John “Goodtime” Smith was the drummer for The New Duncan Imperials, a band who “loved rock enough to know how silly it is.”

Image: Felix Sanchez

“Oh,” says John “Goodtime” Smith, while giving us an extensive tour of Midtown’s cavernous Continental Club, where he’s the manager. “That’s the Velour Monster.” The Velour Monster would be a wall-mounted, velour-covered, motorized, plaster of Paris creature that opens and closes its mouth while pointy red lights emerge and retract from its eyes. Goodtime looks a little bored by this object, a gift he received as drummer in the band that defined most of his life, The New Duncan Imperials—a band, according to their record label, “who loved rock enough to know how silly it is.” It was the kind of band that sang songs about velour. Actually, it was the kind of band that would write a song in which the only lyric was “velour,” intoned over and over again, until at least one fan was inspired enough to sculpt a dragon-esque work of art.

Goodtime’s wardrobe, we have noticed, does not lack for this particular textile. Nor does it lack shimmering metallic suits, Colonel Sanders ties, jacquard smoking jackets, lit-up Christmas lights or perfectly tufted pocket squares. We interviewed him in the club’s back room, while he counted out wads of cash from the night before, and the Monster jawed in silence a few rooms away. 


What are you wearing?

Bow tie by Giorgio Brutini, Levi’s jeans, shirt by Urban Rebel, loafers by Urban Trends, pocket square of unknown origin.

Where do you shop?

I’ve always gone to thrift stores. Part of New Duncan Imperials was, we used to thrift a lot when we were on the road. If you’d see a thrift shop, or a go-kart store, you’d have to pull over.

Are you an impulse shopper?

I bought a purple Christmas tree the other day. I walked out of the store, actually, took five steps, and said, “I have to get that tree,” and turned back around. And got it.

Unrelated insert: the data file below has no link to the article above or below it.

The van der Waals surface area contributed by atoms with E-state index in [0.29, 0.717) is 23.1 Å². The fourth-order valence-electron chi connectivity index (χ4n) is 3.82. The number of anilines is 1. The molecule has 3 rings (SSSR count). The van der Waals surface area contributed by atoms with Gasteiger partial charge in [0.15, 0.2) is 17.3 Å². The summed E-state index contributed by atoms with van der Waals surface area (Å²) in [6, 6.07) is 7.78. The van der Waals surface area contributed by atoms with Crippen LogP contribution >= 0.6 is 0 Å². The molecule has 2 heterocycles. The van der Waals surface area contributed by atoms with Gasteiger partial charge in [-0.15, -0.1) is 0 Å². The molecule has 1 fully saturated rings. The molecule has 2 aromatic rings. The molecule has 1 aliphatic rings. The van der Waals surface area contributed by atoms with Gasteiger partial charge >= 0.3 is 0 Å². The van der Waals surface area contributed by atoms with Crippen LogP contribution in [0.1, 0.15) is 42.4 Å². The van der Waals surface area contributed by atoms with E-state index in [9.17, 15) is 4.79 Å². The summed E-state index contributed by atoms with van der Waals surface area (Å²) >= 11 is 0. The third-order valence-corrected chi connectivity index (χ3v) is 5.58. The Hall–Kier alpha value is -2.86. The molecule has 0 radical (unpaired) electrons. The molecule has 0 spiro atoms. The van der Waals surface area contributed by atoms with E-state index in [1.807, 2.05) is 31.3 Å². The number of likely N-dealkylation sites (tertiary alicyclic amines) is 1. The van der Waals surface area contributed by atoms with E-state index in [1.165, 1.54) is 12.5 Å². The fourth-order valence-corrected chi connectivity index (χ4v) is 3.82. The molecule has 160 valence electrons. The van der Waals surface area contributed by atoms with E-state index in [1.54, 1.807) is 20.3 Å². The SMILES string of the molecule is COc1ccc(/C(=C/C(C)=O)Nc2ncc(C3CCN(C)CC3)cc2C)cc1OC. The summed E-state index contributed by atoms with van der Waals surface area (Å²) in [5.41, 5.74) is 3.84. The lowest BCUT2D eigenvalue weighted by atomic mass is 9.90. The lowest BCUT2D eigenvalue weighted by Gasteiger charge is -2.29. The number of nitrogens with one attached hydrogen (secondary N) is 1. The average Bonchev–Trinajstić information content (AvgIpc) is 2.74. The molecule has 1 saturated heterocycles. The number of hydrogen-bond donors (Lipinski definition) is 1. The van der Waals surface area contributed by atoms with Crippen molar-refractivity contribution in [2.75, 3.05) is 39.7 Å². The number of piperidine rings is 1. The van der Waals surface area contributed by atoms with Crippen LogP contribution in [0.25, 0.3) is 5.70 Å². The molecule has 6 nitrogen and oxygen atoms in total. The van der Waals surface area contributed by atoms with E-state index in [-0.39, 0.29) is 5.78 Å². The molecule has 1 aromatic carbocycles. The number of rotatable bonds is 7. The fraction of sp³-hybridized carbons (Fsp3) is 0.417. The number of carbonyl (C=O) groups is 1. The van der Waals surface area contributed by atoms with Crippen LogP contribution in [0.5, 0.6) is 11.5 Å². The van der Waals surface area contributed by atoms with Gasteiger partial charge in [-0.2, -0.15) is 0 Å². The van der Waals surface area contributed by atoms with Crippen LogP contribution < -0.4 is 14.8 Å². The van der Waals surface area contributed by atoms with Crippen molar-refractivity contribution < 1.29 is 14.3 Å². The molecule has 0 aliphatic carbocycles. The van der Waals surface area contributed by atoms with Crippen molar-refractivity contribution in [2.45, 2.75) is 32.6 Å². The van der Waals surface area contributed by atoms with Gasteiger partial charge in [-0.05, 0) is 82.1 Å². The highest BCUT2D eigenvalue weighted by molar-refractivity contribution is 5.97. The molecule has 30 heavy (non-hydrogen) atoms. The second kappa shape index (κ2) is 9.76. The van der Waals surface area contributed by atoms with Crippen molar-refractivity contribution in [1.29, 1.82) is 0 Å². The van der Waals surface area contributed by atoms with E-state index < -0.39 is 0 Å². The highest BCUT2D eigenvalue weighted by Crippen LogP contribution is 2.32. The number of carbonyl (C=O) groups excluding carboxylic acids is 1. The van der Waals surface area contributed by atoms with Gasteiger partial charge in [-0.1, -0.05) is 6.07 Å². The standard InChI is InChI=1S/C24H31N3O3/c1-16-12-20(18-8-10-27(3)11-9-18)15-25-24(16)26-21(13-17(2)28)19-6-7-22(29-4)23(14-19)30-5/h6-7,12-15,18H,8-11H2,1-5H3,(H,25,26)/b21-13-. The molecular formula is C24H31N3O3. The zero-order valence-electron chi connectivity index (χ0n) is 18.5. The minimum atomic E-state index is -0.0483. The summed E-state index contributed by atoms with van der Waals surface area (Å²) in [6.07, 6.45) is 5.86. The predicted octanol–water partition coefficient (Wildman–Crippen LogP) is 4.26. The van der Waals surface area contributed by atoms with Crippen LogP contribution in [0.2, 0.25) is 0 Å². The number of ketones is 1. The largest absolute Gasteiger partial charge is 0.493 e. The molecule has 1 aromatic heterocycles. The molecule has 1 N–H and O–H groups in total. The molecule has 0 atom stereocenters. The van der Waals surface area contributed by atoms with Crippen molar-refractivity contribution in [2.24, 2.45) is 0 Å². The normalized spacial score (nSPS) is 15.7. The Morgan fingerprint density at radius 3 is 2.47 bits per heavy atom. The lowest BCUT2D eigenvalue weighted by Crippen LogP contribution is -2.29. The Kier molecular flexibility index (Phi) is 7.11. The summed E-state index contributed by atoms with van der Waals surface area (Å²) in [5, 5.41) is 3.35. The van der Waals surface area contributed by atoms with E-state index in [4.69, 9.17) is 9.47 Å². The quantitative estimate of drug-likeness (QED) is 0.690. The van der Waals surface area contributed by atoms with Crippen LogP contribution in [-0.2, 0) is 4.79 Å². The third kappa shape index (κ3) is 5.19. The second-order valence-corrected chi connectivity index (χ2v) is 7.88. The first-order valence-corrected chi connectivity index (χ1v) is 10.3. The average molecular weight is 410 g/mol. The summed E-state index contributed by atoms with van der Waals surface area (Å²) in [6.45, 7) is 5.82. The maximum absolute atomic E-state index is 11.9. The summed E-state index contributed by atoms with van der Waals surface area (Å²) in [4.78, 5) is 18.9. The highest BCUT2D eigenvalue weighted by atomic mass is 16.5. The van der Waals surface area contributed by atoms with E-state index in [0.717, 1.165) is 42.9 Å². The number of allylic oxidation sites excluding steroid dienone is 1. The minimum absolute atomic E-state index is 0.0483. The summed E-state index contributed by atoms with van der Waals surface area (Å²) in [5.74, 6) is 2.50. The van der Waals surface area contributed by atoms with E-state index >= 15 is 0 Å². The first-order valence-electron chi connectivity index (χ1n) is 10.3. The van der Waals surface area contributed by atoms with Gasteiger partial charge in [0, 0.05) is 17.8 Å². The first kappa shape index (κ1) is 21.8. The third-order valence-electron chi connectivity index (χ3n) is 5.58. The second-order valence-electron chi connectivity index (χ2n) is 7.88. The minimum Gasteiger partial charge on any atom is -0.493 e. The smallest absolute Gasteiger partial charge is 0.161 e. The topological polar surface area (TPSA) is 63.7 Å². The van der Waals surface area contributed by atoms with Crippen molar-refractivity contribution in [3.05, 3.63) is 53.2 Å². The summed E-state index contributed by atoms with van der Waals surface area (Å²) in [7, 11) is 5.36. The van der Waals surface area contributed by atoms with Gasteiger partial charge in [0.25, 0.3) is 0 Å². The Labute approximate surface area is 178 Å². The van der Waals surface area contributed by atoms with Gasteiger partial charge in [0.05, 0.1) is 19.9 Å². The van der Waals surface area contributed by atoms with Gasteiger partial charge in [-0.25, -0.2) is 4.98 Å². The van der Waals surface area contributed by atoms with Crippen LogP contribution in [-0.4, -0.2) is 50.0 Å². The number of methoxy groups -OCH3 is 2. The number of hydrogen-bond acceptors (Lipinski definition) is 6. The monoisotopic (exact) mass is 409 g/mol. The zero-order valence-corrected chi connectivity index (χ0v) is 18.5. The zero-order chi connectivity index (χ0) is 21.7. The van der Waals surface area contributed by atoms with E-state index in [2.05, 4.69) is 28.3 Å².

Is there anyone whose style you admire?

Paul Shaffer. Sometimes I look at him and say, “Oh man, I’d love to have that suit.”

And yet you chose the drums. 

I can remember being five years old and holding a stool over my lap and pretending I was a drummer, probably Ringo Starr. I don’t know why. I think because I like hitting things. 

People are so obsessed with your clothes, they’ve started a Facebook page exclusively devoted to them. Isn’t that a lot of expectation to live up to?

It is! Sometimes I can come in when I’m tired or don’t feel well, and if I’m just wearing a shirt or something, I hear it from my bartenders. 

What does Halloween look like for you?

I have a lot of different costumes and masks, and I will change them throughout the night, and the bartenders will make wagers as to how many outfits I am going to wear. I have many different masks—KISS masks, clown masks. I’ll change suits with it too. I’ve got Superman, I’ve got a French maid outfit—that’s usually for late at night. This Halloween, as it turned out, I was performing with my polka band, Polish Pete and the “Polka? I Hardly Knew Her!” Band. So I was in lederhosen, but not because it was Halloween.  

You must have a seriously large closet. 

I have a walk-in closet, a full bottom rack of coats and suits, half a rack of regular shirts, half a rack of dress shirts, and then a whole rack of suits. My wife has the other side, but I threaten to take up her side before long.

What about shoes?

Oh, shoes. I have a lot of shoes.

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